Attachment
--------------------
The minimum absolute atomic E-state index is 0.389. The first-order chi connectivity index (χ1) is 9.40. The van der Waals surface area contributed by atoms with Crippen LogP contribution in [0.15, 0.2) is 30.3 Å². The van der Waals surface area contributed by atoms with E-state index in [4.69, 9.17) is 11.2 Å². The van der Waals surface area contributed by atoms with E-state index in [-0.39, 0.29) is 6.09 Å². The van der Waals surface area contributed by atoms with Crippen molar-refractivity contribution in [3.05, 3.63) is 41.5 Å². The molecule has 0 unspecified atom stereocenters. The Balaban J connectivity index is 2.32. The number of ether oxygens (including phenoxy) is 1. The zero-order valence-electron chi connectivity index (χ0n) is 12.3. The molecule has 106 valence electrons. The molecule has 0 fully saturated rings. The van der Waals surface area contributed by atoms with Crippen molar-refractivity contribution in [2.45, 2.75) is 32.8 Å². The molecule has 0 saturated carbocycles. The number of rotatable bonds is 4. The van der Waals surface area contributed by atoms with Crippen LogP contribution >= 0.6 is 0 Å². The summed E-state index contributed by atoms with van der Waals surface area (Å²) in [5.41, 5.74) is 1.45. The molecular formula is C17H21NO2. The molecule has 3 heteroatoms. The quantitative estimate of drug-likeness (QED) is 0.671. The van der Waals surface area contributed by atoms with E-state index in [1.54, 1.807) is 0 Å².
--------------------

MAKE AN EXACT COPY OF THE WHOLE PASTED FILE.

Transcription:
The minimum absolute atomic E-state index is 0.389. The first-order chi connectivity index (χ1) is 9.40. The van der Waals surface area contributed by atoms with Crippen LogP contribution in [0.15, 0.2) is 30.3 Å². The van der Waals surface area contributed by atoms with E-state index in [4.69, 9.17) is 11.2 Å². The van der Waals surface area contributed by atoms with E-state index in [-0.39, 0.29) is 6.09 Å². The van der Waals surface area contributed by atoms with Crippen molar-refractivity contribution in [3.05, 3.63) is 41.5 Å². The molecule has 0 unspecified atom stereocenters. The Balaban J connectivity index is 2.32. The number of ether oxygens (including phenoxy) is 1. The zero-order valence-electron chi connectivity index (χ0n) is 12.3. The molecule has 106 valence electrons. The molecule has 0 fully saturated rings. The van der Waals surface area contributed by atoms with Crippen molar-refractivity contribution in [2.45, 2.75) is 32.8 Å². The molecule has 0 saturated carbocycles. The number of rotatable bonds is 4. The van der Waals surface area contributed by atoms with Crippen LogP contribution >= 0.6 is 0 Å². The summed E-state index contributed by atoms with van der Waals surface area (Å²) in [5.41, 5.74) is 1.45. The molecular formula is C17H21NO2. The molecule has 3 heteroatoms. The quantitative estimate of drug-likeness (QED) is 0.671. The van der Waals surface area contributed by atoms with E-state index in [1.54, 1.807) is 0 Å².